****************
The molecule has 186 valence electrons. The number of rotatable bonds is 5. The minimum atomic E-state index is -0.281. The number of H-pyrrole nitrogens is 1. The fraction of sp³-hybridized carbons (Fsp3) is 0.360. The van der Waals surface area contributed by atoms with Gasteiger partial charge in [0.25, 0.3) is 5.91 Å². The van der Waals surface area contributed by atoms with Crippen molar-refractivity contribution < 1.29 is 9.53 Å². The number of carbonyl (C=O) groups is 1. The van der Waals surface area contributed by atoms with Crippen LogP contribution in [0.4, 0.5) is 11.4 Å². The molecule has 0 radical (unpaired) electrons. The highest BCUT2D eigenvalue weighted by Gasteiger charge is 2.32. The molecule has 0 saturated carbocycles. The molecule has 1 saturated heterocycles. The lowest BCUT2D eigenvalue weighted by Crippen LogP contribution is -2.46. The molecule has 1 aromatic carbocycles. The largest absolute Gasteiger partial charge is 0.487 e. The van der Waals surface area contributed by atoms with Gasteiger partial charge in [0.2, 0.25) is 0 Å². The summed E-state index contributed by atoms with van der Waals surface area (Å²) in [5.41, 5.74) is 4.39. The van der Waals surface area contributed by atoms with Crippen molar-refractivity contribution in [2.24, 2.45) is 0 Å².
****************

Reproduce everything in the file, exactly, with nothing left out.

The molecule has 186 valence electrons. The number of rotatable bonds is 5. The minimum atomic E-state index is -0.281. The number of H-pyrrole nitrogens is 1. The fraction of sp³-hybridized carbons (Fsp3) is 0.360. The van der Waals surface area contributed by atoms with Gasteiger partial charge in [0.25, 0.3) is 5.91 Å². The van der Waals surface area contributed by atoms with Crippen molar-refractivity contribution < 1.29 is 9.53 Å². The number of carbonyl (C=O) groups is 1. The van der Waals surface area contributed by atoms with Crippen LogP contribution in [0.4, 0.5) is 11.4 Å². The molecule has 0 radical (unpaired) electrons. The highest BCUT2D eigenvalue weighted by Gasteiger charge is 2.32. The molecule has 0 saturated carbocycles. The molecule has 1 saturated heterocycles. The lowest BCUT2D eigenvalue weighted by Crippen LogP contribution is -2.46. The molecule has 1 aromatic carbocycles. The largest absolute Gasteiger partial charge is 0.487 e. The van der Waals surface area contributed by atoms with Gasteiger partial charge in [0.2, 0.25) is 0 Å². The summed E-state index contributed by atoms with van der Waals surface area (Å²) in [5.41, 5.74) is 4.39. The van der Waals surface area contributed by atoms with Crippen molar-refractivity contribution in [2.24, 2.45) is 0 Å².